A: You know, we couldn't have asked for a better judgment. I can't think of another judgment that better reflects two of the values I hold most dear: Equality and inclusiveness.

I think this judgment really expresses the spirit of our Constitution and the thinking of people like Panditji and Ambedkarji.

Q: So now that the Supreme Court has admitted the petition challenging the judgement, what next?

A: People like Baba Ramdev want to challenge this judgment in the Supreme Court. I don't know what that means. Everyone has the right to his/her point of view. If that is how some people respond to the judgment, they must do what's right for them. So now I guess we will just have to deal with this after consulting members of the community.

But I believe that it will be very difficult to overthrow this judgment because it's based on very sound legal arguments.

Q: Legislation is the next logical step then?

A: We need legislation. Without that there cannot be a national consensus on this issue. If the people in the community are to have legal rights, we need to build that consensus. I do hope our leaders will take a stand that makes it very clear that India is a secular, democratic country and that they resist the efforts of the religious right to hijack the issue.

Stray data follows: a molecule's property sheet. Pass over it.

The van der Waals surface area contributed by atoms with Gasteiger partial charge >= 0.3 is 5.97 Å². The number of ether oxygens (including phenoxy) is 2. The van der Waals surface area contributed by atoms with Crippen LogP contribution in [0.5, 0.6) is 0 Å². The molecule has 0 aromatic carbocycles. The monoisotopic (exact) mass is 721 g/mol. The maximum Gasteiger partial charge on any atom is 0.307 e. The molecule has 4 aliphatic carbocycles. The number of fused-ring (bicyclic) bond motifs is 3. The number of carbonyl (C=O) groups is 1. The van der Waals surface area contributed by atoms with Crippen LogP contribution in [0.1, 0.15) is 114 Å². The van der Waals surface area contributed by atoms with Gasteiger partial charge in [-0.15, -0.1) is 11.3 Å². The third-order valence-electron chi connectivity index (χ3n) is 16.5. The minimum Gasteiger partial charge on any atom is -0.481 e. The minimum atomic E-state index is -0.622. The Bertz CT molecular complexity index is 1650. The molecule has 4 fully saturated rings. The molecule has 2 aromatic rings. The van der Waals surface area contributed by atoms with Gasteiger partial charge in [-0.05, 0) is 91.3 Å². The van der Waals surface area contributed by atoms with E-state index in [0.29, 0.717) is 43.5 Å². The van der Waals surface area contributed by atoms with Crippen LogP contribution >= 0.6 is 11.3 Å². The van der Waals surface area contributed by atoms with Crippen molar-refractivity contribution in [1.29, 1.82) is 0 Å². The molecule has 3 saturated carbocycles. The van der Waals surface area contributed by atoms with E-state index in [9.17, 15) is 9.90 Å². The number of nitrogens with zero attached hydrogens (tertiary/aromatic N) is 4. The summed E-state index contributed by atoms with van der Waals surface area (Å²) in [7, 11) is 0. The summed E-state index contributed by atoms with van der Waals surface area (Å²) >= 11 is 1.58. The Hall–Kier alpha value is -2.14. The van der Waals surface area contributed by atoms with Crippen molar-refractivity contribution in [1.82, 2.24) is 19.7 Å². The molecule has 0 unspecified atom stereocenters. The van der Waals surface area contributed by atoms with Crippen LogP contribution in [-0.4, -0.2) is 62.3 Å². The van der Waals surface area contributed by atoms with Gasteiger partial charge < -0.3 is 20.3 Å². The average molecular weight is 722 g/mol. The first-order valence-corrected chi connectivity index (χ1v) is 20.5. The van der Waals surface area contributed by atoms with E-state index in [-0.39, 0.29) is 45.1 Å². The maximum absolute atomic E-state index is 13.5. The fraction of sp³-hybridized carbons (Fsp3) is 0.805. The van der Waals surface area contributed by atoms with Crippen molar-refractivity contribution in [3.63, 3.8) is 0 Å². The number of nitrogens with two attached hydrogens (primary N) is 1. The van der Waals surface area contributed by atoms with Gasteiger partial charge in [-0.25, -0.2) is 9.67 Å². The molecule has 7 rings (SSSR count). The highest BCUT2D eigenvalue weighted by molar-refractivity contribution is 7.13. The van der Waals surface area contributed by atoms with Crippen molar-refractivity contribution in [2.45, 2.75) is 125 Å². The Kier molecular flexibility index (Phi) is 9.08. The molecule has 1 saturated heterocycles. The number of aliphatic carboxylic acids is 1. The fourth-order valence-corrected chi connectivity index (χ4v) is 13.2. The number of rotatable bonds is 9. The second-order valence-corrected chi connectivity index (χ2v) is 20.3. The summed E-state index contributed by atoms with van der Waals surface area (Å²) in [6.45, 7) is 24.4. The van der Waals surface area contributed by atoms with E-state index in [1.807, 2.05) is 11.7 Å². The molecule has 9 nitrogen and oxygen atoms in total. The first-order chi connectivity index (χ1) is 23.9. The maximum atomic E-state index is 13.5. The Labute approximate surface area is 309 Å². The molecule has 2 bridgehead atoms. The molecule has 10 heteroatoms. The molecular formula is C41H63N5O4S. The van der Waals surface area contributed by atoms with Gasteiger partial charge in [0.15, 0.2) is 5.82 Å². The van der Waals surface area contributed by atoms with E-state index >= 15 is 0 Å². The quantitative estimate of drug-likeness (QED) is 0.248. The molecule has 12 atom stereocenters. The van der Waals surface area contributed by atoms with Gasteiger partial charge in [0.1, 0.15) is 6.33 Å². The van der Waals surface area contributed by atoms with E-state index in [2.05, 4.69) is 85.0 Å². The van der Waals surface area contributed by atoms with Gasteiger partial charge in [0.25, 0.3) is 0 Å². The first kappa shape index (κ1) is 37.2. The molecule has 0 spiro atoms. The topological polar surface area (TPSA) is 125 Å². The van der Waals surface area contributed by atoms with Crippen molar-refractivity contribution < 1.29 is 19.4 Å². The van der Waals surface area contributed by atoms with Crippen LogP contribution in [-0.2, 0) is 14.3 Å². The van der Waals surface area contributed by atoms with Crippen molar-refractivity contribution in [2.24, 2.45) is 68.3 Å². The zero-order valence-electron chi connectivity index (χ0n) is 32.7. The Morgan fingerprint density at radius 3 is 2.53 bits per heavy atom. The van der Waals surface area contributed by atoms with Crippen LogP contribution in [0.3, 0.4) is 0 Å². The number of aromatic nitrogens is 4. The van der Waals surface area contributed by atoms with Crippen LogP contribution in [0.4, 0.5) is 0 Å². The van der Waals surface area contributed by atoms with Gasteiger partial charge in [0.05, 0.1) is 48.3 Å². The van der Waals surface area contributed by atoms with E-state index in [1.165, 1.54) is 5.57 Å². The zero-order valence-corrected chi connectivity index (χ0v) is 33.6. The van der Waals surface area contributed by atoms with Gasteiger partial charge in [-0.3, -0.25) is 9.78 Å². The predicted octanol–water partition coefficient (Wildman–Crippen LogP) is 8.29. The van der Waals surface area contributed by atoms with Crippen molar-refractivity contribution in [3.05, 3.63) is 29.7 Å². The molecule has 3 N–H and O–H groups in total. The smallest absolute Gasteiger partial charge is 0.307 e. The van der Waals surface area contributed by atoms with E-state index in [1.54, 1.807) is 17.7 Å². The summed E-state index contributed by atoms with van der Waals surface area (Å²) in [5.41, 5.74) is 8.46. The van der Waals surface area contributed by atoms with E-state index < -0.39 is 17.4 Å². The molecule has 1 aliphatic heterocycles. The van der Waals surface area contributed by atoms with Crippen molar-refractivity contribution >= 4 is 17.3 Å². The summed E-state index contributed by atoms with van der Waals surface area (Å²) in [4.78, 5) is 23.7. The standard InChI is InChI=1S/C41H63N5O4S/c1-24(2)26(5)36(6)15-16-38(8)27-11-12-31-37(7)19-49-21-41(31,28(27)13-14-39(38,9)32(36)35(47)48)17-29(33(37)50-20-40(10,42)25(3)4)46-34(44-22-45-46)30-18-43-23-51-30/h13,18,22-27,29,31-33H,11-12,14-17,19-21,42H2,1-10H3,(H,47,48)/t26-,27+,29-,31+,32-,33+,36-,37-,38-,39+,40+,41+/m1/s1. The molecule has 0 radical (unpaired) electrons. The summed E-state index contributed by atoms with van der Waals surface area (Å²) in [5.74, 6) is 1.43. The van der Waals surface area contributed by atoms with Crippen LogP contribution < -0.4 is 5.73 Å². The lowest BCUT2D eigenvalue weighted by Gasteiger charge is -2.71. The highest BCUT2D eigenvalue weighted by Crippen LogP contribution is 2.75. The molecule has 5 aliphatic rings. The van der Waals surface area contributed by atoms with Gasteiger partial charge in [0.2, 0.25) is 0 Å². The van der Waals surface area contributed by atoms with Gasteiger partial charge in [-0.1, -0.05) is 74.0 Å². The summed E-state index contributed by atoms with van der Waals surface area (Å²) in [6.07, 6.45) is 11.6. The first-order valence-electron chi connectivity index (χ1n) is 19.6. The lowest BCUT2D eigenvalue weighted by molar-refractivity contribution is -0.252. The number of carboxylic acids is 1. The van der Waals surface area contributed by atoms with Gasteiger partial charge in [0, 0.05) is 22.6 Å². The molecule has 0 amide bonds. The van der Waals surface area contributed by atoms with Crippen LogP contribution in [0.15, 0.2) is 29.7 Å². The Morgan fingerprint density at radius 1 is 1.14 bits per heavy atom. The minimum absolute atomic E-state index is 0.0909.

Q: Will the judgment impact on how HIV/AIDS is perceived in India?

A: For people to access health services, the behaviour of health providers to those from marginalised communities -- whether they are gay or merely poor -- is the key. The judgment will not impact this.

The impact will be when people change their mindsets and that is a slow process. We need attitudinal changes. For instance, many believe that gay people are paedophiles. People don't realise that most paedophiles are heterosexual men. All the cases that have come up in courts are of heterosexual men who have violated young children. So what are they talking about? Why are they linking homosexuality with paedophilia? Society has to be made aware of these realities.

Q: So with this judgment has India finally entered the 21st century?